What’s The Story Behind the SFPD Body Cam Program’s Many Delays?

By Alex Emslie
KQED

Updated Friday, 5:15 p.m.

When Greg Suhr took command of the San Francisco Police Department in April 2011, he had a scandal on his hands.

The city’s public defender, Jeff Adachi, had released surveillance video that, among other things, caught plainclothes San Francisco police officers in the act of illegally searching a room in a single-resident-occupancy hotel on a gritty part of Sixth Street, just south of Market. That video and others led to the indictment of half a dozen officers on a variety of corruption charges; four were convicted.

“We have no room in the department for dishonest cops,” Suhr said when he was sworn in, referring to the case.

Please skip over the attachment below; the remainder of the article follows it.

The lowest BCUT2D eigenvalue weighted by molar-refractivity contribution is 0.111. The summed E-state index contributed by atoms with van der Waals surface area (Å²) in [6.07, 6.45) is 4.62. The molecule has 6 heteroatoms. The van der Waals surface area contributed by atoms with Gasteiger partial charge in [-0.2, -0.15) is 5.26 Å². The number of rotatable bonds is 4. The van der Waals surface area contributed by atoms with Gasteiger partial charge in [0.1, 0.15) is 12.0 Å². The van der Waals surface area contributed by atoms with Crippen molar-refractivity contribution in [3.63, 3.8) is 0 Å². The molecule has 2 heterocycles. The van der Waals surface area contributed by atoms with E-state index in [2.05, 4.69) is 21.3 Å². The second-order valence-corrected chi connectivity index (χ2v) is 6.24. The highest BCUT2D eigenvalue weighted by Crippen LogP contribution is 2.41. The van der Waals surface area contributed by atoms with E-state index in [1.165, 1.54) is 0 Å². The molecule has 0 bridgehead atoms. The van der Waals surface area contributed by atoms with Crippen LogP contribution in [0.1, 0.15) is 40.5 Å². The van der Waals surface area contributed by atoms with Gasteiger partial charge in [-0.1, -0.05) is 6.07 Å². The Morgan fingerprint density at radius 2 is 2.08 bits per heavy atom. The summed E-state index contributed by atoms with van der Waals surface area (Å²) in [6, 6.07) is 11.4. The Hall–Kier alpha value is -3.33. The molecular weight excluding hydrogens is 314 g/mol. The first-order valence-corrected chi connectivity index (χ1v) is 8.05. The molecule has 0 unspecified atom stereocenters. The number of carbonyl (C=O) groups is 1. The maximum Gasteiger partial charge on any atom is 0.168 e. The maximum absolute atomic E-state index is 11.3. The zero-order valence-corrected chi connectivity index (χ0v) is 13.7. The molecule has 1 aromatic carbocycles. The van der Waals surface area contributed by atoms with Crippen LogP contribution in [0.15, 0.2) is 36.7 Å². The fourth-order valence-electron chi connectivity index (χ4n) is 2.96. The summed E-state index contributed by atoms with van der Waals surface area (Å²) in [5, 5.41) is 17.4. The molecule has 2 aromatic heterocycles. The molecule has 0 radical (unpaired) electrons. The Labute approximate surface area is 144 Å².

But Adachi kept releasing incriminating video footage, prompting Suhr to announce he wanted to equip officers with body cameras to record searches. That statement — on May 17, 2011 — was Suhr’s first mention of a plan that eventually became a body camera pilot program.

Over the four years since then, Suhr has repeatedly promised that the department was very close to outfitting 50 plainclothes officers with the devices.

But the department didn’t actually buy any cameras until December 2014. And the pilot program never launched.

Instead, on April 30, Mayor Ed Lee, with Suhr at his side, announced that the city would spend more than $6 million to buy body cameras for the entire police department.

<em>Read the rest of this investigation at KQED.org.</em>

 

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